Reading in the Garden, by E.K. Johnson (1825-1896)
Make this simple table runner or cloth in just a small amount of time.
One thing that enables a woman to be home, without having to work for wages outside the home, is the fact that not everything has to be bought. Many things can be made from materials. In the time it would take to go to a store and find something that suits the home, and for just pennies instead of dollars, things like this can be made. Making things serves a two-fold purpose. Firstly, it provides things you need or want, and secondly, the hand work, if done in the right mind-set and in the right mood, provides leisure, regulated only by the interruption of necessary meals and needs of family members. I have good memories of mothers and grandmothers with busy hands, yet always having a watchful eye and ear on their homes. This kind of sewing provides recreation that is useful.
This table runner is a cloth that can be used to line the top of a fireplace mantel, or a shelf, or put down the center of an end table or coffee table. Cloths like this protect wood surfaces from water or scratching, and like crocheted doilies, also provide a bit of elegance for the eye. This was one of the hand-sewing projects I sent home with the 8 year old girls who came to my house for homemaking lessons. Each time they came, they got to take home a completed project, even if it was not perfect. That gave them a little success and now they are way ahead of me. One of them is now 13 and she is making costumes, and children's play-tents. Once she learned the basics, she could follow instructions in a pattern and she had no limits for what she could make. Now, even if she goes to the coast for a holiday with her parents, she takes along her crafts and sewing projects for some quiet time.
The iron is sewing's best friend, in all these projects, because it straightens the fabric and presses the creases in or out, as you need. It gives a beautiful finished look to a project, even if the stitching is not exactly perfect. So, the first thing you need to do is press your fabric with a hot steam iron. Use 100 percent cotton or linen or other natural fabric. I am using cotton here.
To get your fabric even, clip a bit and tear it. Then press the edges to flatten them. If you do not want to tear your fabric, you will have to use a pattern or straight edge of some kind to trace for evenness. To determine the size you want, just drape a piece of fabric over the table or piece that you are going to use it for, and mark with pencil where you will need to cut it. I dont use patterns for this kind of thing, but there are patterns available. You just need a strip of fabric about 3 feet long and 1 foot wide. Mine is just small, for a very narrow ledge I am going to cover.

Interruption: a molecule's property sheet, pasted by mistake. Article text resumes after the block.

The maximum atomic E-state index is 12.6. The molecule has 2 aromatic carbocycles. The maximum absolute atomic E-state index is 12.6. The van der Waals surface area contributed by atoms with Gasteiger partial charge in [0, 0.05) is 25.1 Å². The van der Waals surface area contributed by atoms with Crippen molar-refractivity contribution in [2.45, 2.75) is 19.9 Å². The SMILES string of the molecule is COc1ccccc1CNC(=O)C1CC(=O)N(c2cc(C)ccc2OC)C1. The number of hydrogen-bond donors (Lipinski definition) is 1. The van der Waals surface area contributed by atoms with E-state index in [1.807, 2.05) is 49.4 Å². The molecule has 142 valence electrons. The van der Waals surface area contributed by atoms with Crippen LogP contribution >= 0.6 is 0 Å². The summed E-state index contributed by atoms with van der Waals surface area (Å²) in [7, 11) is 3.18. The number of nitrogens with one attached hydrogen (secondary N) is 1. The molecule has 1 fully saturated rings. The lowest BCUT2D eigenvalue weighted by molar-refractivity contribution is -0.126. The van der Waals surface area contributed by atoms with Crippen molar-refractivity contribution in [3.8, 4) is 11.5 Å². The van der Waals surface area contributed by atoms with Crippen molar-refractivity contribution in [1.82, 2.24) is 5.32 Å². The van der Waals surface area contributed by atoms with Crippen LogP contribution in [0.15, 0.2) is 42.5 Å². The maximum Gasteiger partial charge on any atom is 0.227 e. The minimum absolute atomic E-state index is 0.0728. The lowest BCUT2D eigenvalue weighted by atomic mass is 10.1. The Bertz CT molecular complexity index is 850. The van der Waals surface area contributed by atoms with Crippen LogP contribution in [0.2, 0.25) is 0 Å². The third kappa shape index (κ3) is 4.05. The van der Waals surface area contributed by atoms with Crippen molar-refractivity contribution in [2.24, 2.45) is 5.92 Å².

Now iron one fourth inch hem all around the piece. Turn down again one fourth inch and press firmly with a very hot iron. It should flatten well enough for hand sewing. Draw stitches on with a pencil, if you need a guide. Notice the stitch lines are on the inside fold of the hem. If you stitch too close to the edge of the cloth, you will not be catching the inner folds, so be sure to keep the stitching on the inside edge.
To hide the knot in your thread, stick the needle under the fold and pull it through.
You can weave your needle back and forth in the stitches, taking up several at a time, with this running stitch. Pull the needle through but flatten the gathers. You will learn to gather another time.
Or, you can use an over-cast stitch, which catches the cloth and then the hem, in one stitch. Look up the over-cast stitch to get instructions for it.
The overcast stitch is shown on the lower side here. Press the sewn side, then turn the runner over and press again. At this point, your project can be considered completed, and you can use it immediately somewhere in your house.
If you want it a bit more decorative, fold it in half lengthwise and press with the iron a small crease at the short side:
Fold down one side along that center crease,
and then, fold the other side to match. Take a couple of large stitches to connect the two sides at the end and also catch the main material to anchor it. Press again. Repeat at the other end of the runner.
Stitching from the other side, attach a fabric rose or button, and a thread or yarn tassel, if you like.
For an easy tassel, run a thread through each end of a hank of co-ordinating embroidery thread. These do not cost much--sometimes only 33c each at discount stores.
Tie each end with a firm knot of the same thread, leaving all 6 strands together.
After securing it with a firm tie, cut the entire hank of thread in half.
With more matching thread, tie another knot, approximately a fourth of a way down , on each piece, like this, and knot it well.
Trim the ends to make it all even, and with your fingers, comb the threads together to blend them all in so that there are not any obvious holes showing in the tassel.
Thread that first tied section into a large-eyed needle and sew it through the end of the runner, pulling up the tassel til it is even with the point of the runner. Remove the needle and tie several firm knots in the thread on the under side.
In spite of the fact that this looks fairly simple, if you are a beginner, you really do need someone to show you how to do this project.
The round doily will be demonstrated later.
Use trims like this that coordinate with the fabric, if you want to add more to your project. Use a matching thread to apply your choice of trim.
This gathered satin trim can be added all around the scarf.